Would-be coalition make unexpected offer to adopt opponents' key policies

Mirek Topolanek (left), Martin Bursik and Miroslav Kalousek, photo: CTK

Negotiations on the formation of a new Czech government have been going on now for more than seven, very long weeks, with no apparent end in sight. But the protracted horse-trading took an unexpected turn on Tuesday, when the would-be coalition of the Civic Democrats (ODS), the Christian Democrats and the Greens - still one seat short of a majority - made an unexpected move. They offered to adopt the ten key policies from the election manifesto of the left-wing Social Democrats, in exchange for support. The Social Democrats quickly pooh-poohed the idea, but it still leaves the question: why? I discussed it with political analyst Vladimira Dvorakova.

Mirek Topolanek  (left),  Martin Bursik and Miroslav Kalousek,  photo: CTK
"It was really a surprise and it was really very strange to do that - to accept the basic points of the electoral programme of the opposition. I think the coalition members wanted to show they are capable of very strong compromise, and this was mainly a message to voters, we are responsible, we are trying to accept the maxium of the demands of the Social Democratic Party.

"So it was mostly a message for the voters. I think the Social Democrats were extremely surprised - what to do with that? But it was quite clear that they cannot accept that, because although it's their programme, it's a very simplified programme, and it's not said there what would be the methods, or how to achieve the goals that are in the electoral programme of the Social Democrats.

"For instance supporting the universities was part of the programme of the Social Democrats. They said, we accept this point, but there wasn't a single word about whether there would be university fees or not - that's very important for the Social Democrats [who are opposed to fees]."

But isn't there a danger that the voters might also think that the three-party coalition simply has no principles, or no policies of their own, and they're willing to do anything to be in power?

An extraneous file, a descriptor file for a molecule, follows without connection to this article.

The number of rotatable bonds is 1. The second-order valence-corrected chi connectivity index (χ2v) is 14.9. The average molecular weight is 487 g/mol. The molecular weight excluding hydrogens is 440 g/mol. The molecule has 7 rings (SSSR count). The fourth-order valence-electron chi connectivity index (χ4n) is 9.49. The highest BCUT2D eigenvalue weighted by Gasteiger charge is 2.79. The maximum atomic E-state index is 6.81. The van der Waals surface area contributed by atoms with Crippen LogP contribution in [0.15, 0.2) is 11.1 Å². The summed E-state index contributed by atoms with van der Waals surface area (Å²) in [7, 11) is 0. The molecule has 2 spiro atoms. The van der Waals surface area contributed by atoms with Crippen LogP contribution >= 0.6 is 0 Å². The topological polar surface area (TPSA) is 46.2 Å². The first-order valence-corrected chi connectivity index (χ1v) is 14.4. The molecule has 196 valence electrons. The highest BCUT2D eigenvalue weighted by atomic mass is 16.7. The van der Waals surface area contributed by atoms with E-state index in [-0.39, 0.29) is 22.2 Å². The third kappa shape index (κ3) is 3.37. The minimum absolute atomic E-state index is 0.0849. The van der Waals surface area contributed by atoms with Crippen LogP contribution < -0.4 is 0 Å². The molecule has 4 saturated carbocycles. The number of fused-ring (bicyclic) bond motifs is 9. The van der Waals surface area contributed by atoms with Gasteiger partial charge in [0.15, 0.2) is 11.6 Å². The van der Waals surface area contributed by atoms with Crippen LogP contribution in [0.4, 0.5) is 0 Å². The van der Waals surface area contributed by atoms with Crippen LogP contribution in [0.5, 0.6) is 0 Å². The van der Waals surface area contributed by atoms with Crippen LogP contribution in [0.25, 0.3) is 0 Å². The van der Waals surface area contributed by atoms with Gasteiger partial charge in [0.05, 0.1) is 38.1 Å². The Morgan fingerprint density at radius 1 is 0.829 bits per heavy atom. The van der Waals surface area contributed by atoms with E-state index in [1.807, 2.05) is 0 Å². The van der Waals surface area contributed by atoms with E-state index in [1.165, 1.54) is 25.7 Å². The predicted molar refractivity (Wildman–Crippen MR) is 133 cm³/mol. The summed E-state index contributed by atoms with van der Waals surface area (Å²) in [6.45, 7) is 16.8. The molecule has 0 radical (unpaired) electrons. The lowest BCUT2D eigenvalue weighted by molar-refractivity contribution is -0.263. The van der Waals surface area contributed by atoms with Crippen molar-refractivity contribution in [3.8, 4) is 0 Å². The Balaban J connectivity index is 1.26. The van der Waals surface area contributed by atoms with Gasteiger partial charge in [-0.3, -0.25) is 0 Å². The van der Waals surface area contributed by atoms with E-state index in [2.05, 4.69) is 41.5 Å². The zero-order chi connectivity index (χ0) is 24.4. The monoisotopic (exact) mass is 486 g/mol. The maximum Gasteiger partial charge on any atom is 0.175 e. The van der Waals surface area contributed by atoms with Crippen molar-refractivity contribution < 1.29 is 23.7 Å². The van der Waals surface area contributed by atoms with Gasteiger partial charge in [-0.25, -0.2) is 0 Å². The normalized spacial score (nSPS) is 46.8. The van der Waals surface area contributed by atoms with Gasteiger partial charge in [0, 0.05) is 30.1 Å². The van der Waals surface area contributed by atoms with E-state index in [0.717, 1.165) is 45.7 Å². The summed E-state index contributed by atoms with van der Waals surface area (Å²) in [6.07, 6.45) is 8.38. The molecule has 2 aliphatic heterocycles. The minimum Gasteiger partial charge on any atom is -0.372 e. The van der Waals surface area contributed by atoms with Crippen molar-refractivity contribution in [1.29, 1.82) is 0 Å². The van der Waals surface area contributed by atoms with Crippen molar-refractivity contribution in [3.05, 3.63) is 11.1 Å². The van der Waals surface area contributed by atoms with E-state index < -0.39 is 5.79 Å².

"This can be a negative message for voters but I think most voters...those who are interested in politics and watching what's happening - there are not so many people doing that, in fact, people are a little bit tired after these negotiations and after a lot of changes in the positions of both sides...

Senior Social Democrats,  photo: CTK
I think mostly people said it was a strategic decision to do that and to put pressure on the Social Democrats to accept some compromises, or to accept the coalition."

It's all very complicated, but if you were a betting woman who would you bet will be in government in three months time? Or will we have early elections?

"(laughs) I think there are other options. In my opinion as a political scientist the best option would be a minority government of the ODS with some support of the Social Democrats. Because a minority coalition has no real rationale, because you need to find compromise inside the coalition and then you need to negotiate with other groups.

"So I think other options will be discussed. There is the possibility - which I would not like - of a grand coalition, using the German example, but this I would expect to be very negatively accepted by the voters.

"There is the possibility of some caretaker cabinet - a cabinet of experts - in the condition that there will be pre-term elections. Another case is that maybe there could be some support from the Communists, but this is also not very probable, that the Communists would give support for a minority cabinet."